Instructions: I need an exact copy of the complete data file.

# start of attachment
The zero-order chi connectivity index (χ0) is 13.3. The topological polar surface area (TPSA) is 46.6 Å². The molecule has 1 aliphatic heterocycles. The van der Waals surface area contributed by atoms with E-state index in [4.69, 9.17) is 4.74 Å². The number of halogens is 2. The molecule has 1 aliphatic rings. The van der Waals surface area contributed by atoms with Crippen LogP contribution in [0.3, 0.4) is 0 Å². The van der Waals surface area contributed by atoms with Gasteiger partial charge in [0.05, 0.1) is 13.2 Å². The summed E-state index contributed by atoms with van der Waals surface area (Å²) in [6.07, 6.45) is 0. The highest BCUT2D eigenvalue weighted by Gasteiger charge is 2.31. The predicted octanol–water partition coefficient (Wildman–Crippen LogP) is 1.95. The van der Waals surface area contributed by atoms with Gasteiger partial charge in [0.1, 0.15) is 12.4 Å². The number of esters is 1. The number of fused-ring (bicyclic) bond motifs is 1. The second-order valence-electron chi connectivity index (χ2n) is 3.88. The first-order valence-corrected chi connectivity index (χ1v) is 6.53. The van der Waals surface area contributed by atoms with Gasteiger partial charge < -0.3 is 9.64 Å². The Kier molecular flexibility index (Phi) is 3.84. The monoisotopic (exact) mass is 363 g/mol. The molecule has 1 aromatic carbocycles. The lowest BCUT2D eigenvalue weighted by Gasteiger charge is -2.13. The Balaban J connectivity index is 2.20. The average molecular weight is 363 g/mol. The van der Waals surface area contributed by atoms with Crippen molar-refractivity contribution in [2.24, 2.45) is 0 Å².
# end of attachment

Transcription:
The zero-order chi connectivity index (χ0) is 13.3. The topological polar surface area (TPSA) is 46.6 Å². The molecule has 1 aliphatic heterocycles. The van der Waals surface area contributed by atoms with E-state index in [4.69, 9.17) is 4.74 Å². The number of halogens is 2. The molecule has 1 aliphatic rings. The van der Waals surface area contributed by atoms with Crippen LogP contribution in [0.3, 0.4) is 0 Å². The van der Waals surface area contributed by atoms with Gasteiger partial charge in [0.05, 0.1) is 13.2 Å². The summed E-state index contributed by atoms with van der Waals surface area (Å²) in [6.07, 6.45) is 0. The highest BCUT2D eigenvalue weighted by Gasteiger charge is 2.31. The predicted octanol–water partition coefficient (Wildman–Crippen LogP) is 1.95. The van der Waals surface area contributed by atoms with Gasteiger partial charge in [0.1, 0.15) is 12.4 Å². The number of esters is 1. The number of fused-ring (bicyclic) bond motifs is 1. The second-order valence-electron chi connectivity index (χ2n) is 3.88. The first-order valence-corrected chi connectivity index (χ1v) is 6.53. The van der Waals surface area contributed by atoms with Gasteiger partial charge < -0.3 is 9.64 Å². The Kier molecular flexibility index (Phi) is 3.84. The monoisotopic (exact) mass is 363 g/mol. The molecule has 1 aromatic carbocycles. The lowest BCUT2D eigenvalue weighted by Gasteiger charge is -2.13. The Balaban J connectivity index is 2.20. The average molecular weight is 363 g/mol. The van der Waals surface area contributed by atoms with Crippen molar-refractivity contribution in [2.24, 2.45) is 0 Å².